Epoxy vs. polyurethanes in repairing concrete cracks
When repairing concrete cracks, which material is considered better, structural epoxy or polyurethane? Both materials can accomplish the task and the applicator only needs to make use of the material which he has more experience using. However, if the cracks need to be structurally repaired and the area needs to be stronger than concrete around it, epoxy is a better option. If the reason why the crack has to be repaired is to prevent water leakage or if the crack is actively leaking, polyurethane is the better choice. Structural epoxy for crack injection is available in different viscosities from ultra-thin to the paste-like so that cracks of varying widths can be accommodated.
The main advantage of structural epoxy when repairing cracks is its amazing compression strength which often exceeds that of concrete but epoxies take time to cure usually taking hours to harden. This can be an advantage since epoxy can flow into the smallest crevices but epoxy can flow out of the backside of the crack before it has hardened once the backfill outside the wall has separated from the foundation. If there is concern about material leaking from the back of the crack, polyurethane can be used but it will not provide the same compressive strength that epoxy does. The real benefit of polyurethane is its expansion ability to fill in any void areas in the crack.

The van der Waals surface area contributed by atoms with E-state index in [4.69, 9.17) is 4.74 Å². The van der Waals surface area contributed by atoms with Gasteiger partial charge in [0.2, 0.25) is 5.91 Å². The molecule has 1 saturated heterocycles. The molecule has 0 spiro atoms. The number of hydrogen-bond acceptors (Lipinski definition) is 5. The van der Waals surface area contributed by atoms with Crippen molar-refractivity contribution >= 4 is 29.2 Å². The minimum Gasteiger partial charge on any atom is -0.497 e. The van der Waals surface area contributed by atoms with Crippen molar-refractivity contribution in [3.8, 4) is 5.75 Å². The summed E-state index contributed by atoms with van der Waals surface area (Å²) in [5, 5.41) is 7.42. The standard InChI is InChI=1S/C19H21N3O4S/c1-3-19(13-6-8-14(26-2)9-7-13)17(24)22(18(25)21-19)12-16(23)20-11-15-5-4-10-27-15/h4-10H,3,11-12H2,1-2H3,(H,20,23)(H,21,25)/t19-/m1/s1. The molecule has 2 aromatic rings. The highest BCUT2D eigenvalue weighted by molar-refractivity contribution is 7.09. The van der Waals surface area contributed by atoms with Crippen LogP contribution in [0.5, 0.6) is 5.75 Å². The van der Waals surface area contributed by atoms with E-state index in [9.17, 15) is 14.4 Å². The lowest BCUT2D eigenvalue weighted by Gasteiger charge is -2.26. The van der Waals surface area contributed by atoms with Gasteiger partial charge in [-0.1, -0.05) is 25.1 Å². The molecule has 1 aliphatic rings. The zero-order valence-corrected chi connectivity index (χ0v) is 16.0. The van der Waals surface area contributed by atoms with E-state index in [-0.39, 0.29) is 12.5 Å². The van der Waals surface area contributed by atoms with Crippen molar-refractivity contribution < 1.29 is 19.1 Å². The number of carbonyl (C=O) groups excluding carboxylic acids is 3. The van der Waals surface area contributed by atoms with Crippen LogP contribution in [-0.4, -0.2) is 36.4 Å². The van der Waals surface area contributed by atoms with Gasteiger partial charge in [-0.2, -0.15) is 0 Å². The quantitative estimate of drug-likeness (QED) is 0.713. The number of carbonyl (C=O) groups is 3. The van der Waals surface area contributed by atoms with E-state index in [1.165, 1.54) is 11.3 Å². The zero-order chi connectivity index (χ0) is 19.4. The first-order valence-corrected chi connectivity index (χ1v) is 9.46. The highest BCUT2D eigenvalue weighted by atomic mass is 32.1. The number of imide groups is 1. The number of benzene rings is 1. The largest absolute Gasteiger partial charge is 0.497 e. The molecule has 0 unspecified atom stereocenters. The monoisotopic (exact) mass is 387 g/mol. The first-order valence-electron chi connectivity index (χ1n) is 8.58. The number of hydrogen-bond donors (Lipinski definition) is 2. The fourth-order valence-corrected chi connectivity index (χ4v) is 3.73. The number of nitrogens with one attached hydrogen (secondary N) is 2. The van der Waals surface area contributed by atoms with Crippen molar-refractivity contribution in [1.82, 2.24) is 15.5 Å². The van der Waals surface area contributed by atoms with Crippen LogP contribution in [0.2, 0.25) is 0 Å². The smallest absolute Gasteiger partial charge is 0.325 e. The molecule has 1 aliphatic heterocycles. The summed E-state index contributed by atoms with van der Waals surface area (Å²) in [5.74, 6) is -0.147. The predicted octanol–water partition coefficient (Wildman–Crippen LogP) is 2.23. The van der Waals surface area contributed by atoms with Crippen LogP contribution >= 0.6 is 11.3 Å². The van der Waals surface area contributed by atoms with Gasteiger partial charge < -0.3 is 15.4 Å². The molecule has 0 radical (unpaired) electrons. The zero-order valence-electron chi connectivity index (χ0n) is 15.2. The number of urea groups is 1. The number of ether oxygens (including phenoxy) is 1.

Why the choice between structural epoxy and polyurethane usually depends on the applicator
Applicators will tend to work with materials they are familiar with and typically polyurethane is more user-friendly. For the typical wet and leaking foundation crack without any structural risk in the foundation, an injection of polyurethane foam can fix the crack. When the foundation’s structural integrity is compromised by a large/wide crack or there is a buildup of multiple cracks in the same area, contractors will suggest that structural epoxy be used because it is significantly stronger than the existing foundation wall. Structural cracks typically result from wall movement due to thermal changes, uneven loading and settling of the footing, soil pressure or soil shrinkage which can compromise the structural integrity of the foundation. If the areas around the foundation continue to experience soil settlement especially in colder climates, structural epoxy may not be sufficient to repair the cracks and further reinforcement might be necessary.